Eva Woods spent a lot of time thinking about the concept of happiness when writing her new novel, Something Like Happy. The book tells the story of two women who are seeking joy in the midst of sadness, heartbreak, and tragedy. Like many of us readers, Woods turns to books when she’s feeling low. Here, she shares some of her favorite uplifting titles.
My new book, Something Like Happy, is the story of two unlikely friends who’ve hit crisis points in their lives and decide to see if the #100HappyDays social media challenge can make a difference when you’ve truly reached rock-bottom. At times of hardship in my own life, there are certain soothing, feel-good books I like to reach for as a comfort and aid. It’s not about escapism so much as facing the sadness head on and realizing there is happiness on the other side. Here are my go-to happy reads.
Saint Maybe is a beautiful, quirky story of how a family manages not to break after a terrible tragedy, but bends and adapts instead, welcoming in new members and sharing the love. It’s a wonderful tale of guilt and sadness giving way to hope and joy. I cried my eyes out when reading it. The Accidental Tourist is another great Anne Tyler book about loss and hope.
This is a book about addiction, self-destructiveness, denial, and pain, but it’s written with humor, lightness, and love. The author draws on her own experiences with addiction, and the book pulls off an incredibly clever feat of unreliable narration, all while celebrating family, friends, and forgiveness. As comforting as a big bubble bath.
In the darkest times, sometimes only children’s books will do. This classic story of two lonely, neglected cousins in a spooky house has it all: mystery, sadness, joy, and an uplifting ending that sees the barren garden (both literal and metaphorical) return to life. Angry, spoiled orphan Mary Lennox is a heroine we can all relate to.
A bit of a cliché this one, but I’ve read it several times at crisis moments, turning to it again after my own divorce and finding it uncannily resonant. If you ever need permission to go a little wild and let yourself be sad and crazy and eat a lot of ice cream, this book gives it, with warmth and understanding.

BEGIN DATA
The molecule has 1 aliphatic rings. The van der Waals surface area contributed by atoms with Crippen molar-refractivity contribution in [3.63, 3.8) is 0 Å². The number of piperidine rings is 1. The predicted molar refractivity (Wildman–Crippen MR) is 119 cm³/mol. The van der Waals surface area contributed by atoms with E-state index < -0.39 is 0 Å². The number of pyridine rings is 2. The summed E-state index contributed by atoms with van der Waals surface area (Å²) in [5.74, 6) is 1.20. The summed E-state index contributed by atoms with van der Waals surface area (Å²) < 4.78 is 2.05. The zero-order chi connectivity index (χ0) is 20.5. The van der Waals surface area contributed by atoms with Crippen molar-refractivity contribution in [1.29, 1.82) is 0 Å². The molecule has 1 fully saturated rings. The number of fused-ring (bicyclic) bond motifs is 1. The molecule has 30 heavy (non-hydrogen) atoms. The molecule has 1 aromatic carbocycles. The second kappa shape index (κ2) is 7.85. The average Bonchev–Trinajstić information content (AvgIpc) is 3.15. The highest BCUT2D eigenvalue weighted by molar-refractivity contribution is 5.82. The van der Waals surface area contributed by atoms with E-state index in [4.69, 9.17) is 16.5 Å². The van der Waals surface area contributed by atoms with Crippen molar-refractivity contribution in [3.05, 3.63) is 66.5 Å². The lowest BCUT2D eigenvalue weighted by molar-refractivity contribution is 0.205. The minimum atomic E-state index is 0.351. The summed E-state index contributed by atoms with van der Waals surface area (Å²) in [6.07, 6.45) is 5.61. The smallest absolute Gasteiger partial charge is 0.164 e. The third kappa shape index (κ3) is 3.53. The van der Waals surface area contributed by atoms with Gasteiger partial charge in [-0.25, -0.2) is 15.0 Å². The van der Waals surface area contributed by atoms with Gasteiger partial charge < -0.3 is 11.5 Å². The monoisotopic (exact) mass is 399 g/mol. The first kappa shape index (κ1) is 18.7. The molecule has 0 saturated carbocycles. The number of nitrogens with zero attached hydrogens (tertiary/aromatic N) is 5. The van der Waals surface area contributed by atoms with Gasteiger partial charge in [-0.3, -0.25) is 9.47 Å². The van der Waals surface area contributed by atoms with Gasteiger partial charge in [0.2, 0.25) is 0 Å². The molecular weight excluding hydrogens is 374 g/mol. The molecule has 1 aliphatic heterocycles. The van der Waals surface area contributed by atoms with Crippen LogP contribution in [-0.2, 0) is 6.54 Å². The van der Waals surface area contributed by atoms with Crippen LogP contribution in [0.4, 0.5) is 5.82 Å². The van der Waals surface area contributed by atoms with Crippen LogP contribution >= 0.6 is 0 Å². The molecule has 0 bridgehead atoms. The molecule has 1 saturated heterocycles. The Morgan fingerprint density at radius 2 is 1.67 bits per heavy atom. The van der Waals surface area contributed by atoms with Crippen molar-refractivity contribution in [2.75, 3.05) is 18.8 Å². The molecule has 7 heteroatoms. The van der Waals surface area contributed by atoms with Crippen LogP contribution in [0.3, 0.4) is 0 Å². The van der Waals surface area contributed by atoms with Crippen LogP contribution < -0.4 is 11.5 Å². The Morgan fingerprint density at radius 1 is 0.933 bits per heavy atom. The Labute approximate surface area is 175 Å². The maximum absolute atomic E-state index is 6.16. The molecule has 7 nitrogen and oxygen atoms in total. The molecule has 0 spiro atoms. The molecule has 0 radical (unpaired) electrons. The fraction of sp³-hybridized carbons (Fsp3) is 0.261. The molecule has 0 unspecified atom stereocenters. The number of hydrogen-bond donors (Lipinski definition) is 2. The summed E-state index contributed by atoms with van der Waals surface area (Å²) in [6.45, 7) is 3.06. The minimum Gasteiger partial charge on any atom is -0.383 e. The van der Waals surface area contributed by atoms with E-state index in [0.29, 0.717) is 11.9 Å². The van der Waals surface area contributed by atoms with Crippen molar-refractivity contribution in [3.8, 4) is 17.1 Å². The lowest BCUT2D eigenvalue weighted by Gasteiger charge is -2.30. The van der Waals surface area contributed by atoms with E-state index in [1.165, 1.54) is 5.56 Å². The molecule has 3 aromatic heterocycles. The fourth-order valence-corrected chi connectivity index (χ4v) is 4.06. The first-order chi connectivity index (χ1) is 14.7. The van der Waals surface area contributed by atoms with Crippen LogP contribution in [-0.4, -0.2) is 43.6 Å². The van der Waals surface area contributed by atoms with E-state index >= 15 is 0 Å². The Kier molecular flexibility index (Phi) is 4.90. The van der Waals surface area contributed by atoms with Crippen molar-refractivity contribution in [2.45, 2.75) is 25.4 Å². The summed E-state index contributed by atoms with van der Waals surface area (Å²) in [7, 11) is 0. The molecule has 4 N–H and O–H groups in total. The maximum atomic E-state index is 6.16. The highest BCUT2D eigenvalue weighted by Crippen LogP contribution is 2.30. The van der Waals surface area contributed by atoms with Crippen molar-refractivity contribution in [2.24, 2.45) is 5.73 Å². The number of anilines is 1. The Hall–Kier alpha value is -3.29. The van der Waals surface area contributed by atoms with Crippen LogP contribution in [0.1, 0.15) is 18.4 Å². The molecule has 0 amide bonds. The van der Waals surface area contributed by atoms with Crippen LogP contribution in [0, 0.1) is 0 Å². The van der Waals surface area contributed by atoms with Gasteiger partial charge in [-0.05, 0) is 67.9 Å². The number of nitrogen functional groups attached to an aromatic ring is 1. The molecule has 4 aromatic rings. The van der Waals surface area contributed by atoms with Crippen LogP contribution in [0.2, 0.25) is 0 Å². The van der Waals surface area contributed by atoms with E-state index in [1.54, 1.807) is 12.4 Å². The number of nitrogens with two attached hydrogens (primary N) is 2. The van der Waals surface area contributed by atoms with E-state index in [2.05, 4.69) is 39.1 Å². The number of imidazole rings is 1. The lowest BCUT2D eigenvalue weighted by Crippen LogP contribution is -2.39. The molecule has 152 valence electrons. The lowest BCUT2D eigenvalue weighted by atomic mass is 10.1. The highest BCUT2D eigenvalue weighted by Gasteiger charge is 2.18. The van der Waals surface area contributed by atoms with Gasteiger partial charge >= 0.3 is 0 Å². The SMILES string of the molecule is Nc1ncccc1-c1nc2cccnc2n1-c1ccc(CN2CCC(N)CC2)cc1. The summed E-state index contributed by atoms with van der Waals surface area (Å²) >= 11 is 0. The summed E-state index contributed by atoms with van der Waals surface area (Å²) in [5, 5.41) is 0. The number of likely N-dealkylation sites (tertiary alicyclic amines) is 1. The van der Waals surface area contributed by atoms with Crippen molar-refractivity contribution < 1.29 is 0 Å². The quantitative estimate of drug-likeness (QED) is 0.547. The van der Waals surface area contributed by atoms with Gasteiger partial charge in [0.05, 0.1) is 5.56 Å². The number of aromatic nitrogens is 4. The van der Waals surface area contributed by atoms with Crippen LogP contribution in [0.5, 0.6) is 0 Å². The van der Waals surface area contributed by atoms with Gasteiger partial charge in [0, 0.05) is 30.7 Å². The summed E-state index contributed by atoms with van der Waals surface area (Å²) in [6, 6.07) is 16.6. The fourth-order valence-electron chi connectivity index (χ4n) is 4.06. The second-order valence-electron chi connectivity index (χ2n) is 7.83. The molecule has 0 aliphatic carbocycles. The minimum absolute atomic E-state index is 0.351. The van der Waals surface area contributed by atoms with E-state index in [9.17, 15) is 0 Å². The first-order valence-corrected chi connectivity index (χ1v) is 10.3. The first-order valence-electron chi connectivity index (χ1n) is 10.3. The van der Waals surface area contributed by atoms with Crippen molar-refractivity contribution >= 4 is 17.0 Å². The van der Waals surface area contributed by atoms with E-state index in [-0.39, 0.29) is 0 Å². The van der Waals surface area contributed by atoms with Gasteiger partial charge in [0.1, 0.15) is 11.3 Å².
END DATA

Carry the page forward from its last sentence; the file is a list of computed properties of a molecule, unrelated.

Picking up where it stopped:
I recently read this riveting memoir of life in the Special Operations Executive during World War II, and I highly recommend it if you ever need reminding of just how brave and noble we can be in the face of great tyranny. It’s also very funny and really brings home the fact that the people behind these amazing feats were just humans like the rest of us, complete with office squabbles, black market tea, love affairs, etc.
I love all of Kate Atkinson’s books (Case Histories is another favorite), but this tale of a wartime pilot had me in tears, thinking about the impact of our lives on others. Again, there’s lots of stirring wartime bravery and suffering, and it’s told with a fascinating structure that really makes you think about what we leave behind.
Eva Woods was born in Ireland but now resides in London and has published two women’s fiction novels with Mira UK and also writes crime fiction for Hodder UK as Claire McGowan. In addition to writing novels, she teaches creative writing and has written for Glamour, You magazine, the Guardian, the Dublin Herald, and more. Something like Happy marks her North American debut.